Diagnosis: Mercury Money, Politics & Poison
By Jane Hightower
Island Press, $24.95
Reviewed by Jennifer Weeks
Physician probes failure to protect humans from mercury poisoning
Jane Hightower is the kind of doctor you'd want if you had mysterious, debilitating symptoms that didn't fit conventional diagnoses. Starting in early 2000, Hightower, a San Francisco internal medicine practitioner, began to see patients with clusters of puzzling symptoms that included fatigue, fainting, aches, trouble concentrating and hair loss. Batteries of tests started to show a common factor – elevated blood mercury levels.
Hightower's patients were affluent, health-conscious Californians who ate large quantities of seafood, mainly big predatory species like tuna, sea bass and swordfish. Paradoxically, she deduced, that's what was making them sick.
Mercury emissions from coal-fired power plants and other industrial sources wafted into the air, fell into the oceans, and accumulated in fish, concentrating as the heavy metal moved up the food chain. Humans who ate a lot of seafood were at risk for mercury poisoning.
Logically, Hightower assumed that regulators must have set a safe level for blood mercury, but that's where things got complicated. The Food and Drug Administration (FDA) said that 200 micrograms per liter was safe, but the U.S. Environmental Protection Agency recommended 5 mcg/l. That meant a 132- pound woman could safely eat 28 6-ounce cans of chunk light tuna per week under the FDA standard, but only two-thirds of a can under the EPA limit. Facing divergent standards like this, Hightower took a logical route: she told patients to stop eating fish, which typically cleared up all or most of their symptoms within six months.
Hightower didn't stop there: She talked to ABC's 20/20 show, published articles on fish consumption and mercury poisoning symptoms in her patients, and tried to find out why regulators were all over the map on mercury hazards. This book is the result, and it turns up some truly weird ideas about mercury and human health.
Hightower reviews the history of medical attitudes towards mercury, which doctors long saw as a sort of cure-all because of its unique chemical properties. For example, bichloride of mercury was mixed into the walls of Stanford University's Lane Hospital in the 1870s because it was seen as such a good antiseptic (that building is now in a landfill somewhere). She analyzes mercury poisoning episodes in Japan, Canada and Iraq in the 1960s and '70s in an effort to make sense of current policies and regulatory standards. One startling finding is that FDA's position on safe levels of mercury consumption as of 2000 was based on data from Saddam Hussein's Ba'athist supporters in Iraq, where several thousand people were poisoned by mercury-tainted grain in the early 1970s.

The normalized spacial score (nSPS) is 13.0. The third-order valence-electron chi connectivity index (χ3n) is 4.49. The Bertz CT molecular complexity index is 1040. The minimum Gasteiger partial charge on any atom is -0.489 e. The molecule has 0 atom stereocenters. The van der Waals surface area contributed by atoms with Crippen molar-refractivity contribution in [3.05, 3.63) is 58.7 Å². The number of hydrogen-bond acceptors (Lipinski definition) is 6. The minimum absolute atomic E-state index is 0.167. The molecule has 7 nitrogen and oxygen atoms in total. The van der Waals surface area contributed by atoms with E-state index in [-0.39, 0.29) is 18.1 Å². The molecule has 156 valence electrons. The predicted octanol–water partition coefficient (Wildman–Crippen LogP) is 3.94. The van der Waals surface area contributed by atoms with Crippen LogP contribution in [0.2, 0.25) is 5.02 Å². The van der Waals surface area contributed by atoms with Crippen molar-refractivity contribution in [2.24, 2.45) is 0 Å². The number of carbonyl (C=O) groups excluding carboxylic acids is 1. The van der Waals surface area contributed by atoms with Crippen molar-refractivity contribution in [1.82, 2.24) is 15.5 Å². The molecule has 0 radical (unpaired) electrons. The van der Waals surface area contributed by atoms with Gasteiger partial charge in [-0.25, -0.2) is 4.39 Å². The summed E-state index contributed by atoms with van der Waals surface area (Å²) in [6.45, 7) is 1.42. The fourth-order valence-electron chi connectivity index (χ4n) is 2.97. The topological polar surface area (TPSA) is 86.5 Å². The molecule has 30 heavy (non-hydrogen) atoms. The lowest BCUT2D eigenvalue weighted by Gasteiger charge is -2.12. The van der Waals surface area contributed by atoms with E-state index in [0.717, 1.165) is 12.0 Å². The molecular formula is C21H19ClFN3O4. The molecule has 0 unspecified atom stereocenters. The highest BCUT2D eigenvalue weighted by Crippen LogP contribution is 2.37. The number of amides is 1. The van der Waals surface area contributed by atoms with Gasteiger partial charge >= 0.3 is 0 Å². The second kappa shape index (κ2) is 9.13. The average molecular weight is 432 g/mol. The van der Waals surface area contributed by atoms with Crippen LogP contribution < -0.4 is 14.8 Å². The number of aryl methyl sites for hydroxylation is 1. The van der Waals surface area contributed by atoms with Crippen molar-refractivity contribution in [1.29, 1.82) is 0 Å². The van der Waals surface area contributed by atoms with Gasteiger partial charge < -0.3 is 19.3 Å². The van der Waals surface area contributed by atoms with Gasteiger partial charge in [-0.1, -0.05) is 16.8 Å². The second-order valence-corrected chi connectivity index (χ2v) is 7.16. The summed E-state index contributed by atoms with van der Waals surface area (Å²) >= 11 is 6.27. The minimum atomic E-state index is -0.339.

Hightower shows that many prominent researchers on this issue have received funding from the seafood and energy industries, and dissects the California court ruling that canned tuna did not have to carry mercury health warnings under that state's Proposition 65 law. As she makes clear, money and industry pressure have helped to confuse the public about what types and quantities of fish are safe to eat.
The Bush administration's controversial Clean Air Mercury Rule – which would have allowed power plants, the largest domestic sources, to engage in mercury emissions trading – was struck down by courts in 2008, so Congress and EPA will have to start over on regulating these sources in 2009. And as a 2006 Institute of Medicine study concluded, consumers are hearing a lot of uncoordinated and inconsistent advice on seafood and health from government agencies and private groups. In sum, mercury health risks are a big piece of unfinished business awaiting the Obama administration.
As Hightower points out, fish contain omega-3 fatty acids that reduce the risk of heart disease, so balancing benefits and risks from seafood is a complicated mission for consumers – especially when federal agencies still don't have a consistent message on this issue, and FDA does not enforce what Hightower says is an excessively weak standard for mercury levels in fish. The more fish you consume, she writes, the lower contaminants in your diet should be, so consumers need to educate themselves about which species contain the most mercury.
"Even as recently as November 2006, I had a physician in his sixties consult me about his own blood mercury level of 25 mcg/l who knew nothing about any advisory from EPA, FDA . . . or a host of other acronymic agencies," Hightower writes. After a year of controlling his mercury intake, his fatigue, memory loss and tremors had abated. Doctors like Hightower can help patients take the right steps, but better regulations would be much more effective.
Freelancer Jennifer Weeks (firstname.lastname@example.org ) is based in Watertown, Mass.